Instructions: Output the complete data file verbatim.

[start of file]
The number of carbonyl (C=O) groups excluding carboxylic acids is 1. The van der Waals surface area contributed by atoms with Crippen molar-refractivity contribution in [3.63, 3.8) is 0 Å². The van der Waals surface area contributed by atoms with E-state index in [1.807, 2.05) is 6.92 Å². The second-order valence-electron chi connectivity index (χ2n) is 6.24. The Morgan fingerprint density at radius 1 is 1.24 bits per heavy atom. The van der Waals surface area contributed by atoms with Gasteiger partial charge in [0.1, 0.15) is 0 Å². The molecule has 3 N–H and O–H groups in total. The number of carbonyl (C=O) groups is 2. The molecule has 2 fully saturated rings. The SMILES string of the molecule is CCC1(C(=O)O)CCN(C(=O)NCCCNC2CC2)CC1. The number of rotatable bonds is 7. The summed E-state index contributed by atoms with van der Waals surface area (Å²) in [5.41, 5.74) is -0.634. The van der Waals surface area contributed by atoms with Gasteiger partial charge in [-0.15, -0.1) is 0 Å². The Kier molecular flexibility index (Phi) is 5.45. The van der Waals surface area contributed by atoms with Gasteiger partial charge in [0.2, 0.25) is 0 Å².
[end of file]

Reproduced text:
The number of carbonyl (C=O) groups excluding carboxylic acids is 1. The van der Waals surface area contributed by atoms with Crippen molar-refractivity contribution in [3.63, 3.8) is 0 Å². The van der Waals surface area contributed by atoms with E-state index in [1.807, 2.05) is 6.92 Å². The second-order valence-electron chi connectivity index (χ2n) is 6.24. The Morgan fingerprint density at radius 1 is 1.24 bits per heavy atom. The van der Waals surface area contributed by atoms with Gasteiger partial charge in [0.1, 0.15) is 0 Å². The molecule has 3 N–H and O–H groups in total. The number of carbonyl (C=O) groups is 2. The molecule has 2 fully saturated rings. The SMILES string of the molecule is CCC1(C(=O)O)CCN(C(=O)NCCCNC2CC2)CC1. The number of rotatable bonds is 7. The summed E-state index contributed by atoms with van der Waals surface area (Å²) in [5.41, 5.74) is -0.634. The van der Waals surface area contributed by atoms with Gasteiger partial charge in [-0.15, -0.1) is 0 Å². The Kier molecular flexibility index (Phi) is 5.45. The van der Waals surface area contributed by atoms with Gasteiger partial charge in [0.2, 0.25) is 0 Å².